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A supernova is the catastrophic explosion of a star. Thermonuclear supernovae, in particular, signal the complete destruction of a white dwarf star, leaving nothing behind. At least that’s what models and observations suggested.

So when a team of astronomers went to look at the site of the peculiar thermonuclear supernova SN 2012Z with the Hubble Space Telescope, they were shocked to discover that the star had survived the explosion. Not only had it survived — the star was even brighter after the supernova than it had been before.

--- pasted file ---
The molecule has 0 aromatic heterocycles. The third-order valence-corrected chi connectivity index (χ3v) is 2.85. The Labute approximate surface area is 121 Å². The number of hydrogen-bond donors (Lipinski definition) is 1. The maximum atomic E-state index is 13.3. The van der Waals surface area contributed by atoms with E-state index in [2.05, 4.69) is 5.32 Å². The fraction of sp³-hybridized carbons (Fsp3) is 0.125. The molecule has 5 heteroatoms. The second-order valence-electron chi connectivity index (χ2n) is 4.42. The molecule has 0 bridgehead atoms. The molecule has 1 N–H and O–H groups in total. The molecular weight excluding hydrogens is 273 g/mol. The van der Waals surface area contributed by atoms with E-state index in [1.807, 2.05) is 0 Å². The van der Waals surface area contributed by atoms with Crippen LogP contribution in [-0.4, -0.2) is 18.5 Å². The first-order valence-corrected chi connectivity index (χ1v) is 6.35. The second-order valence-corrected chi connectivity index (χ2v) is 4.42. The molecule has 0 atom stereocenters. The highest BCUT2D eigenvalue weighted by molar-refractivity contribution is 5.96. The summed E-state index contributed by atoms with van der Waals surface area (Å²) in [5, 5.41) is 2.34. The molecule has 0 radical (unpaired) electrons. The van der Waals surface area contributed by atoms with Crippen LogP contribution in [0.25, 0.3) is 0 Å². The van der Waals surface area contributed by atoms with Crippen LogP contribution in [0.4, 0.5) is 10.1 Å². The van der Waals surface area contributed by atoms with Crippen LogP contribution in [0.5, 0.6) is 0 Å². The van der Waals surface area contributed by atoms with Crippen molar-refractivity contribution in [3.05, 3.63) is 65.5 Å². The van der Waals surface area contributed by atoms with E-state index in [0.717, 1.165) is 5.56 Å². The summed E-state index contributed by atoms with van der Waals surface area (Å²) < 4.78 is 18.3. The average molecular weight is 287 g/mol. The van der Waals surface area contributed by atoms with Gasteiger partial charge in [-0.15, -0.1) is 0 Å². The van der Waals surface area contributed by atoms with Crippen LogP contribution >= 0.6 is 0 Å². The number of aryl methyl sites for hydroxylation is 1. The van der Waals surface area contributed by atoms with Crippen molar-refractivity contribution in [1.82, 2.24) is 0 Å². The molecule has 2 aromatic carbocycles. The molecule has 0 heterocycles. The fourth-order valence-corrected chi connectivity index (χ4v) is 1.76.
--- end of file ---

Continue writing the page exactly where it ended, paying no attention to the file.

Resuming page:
Left: Color image of Galaxy NGC 1309 before Supernova 2012Z. Right: Clockwise from top: the position of the supernova pre-explosion; SN-2012Z during the 2013 visit; the difference between the pre-explosion images and the 2016 observations; the location of SN-2012Z in the latest observations in 2016. Credit: MCCULLY ET AL.

First author Curtis McCully, a postdoctoral researcher at UC Santa Barbara and Las Cumbres Observatory, published these findings in an article in The Astrophysical Journal and presented them at a press conference at the 240th meeting of the American Astronomical Society. The puzzling results give us new information about the origins of some of the most common, yet mysterious, explosions in the universe. […] Read more in the original article: UC Santa Barbara

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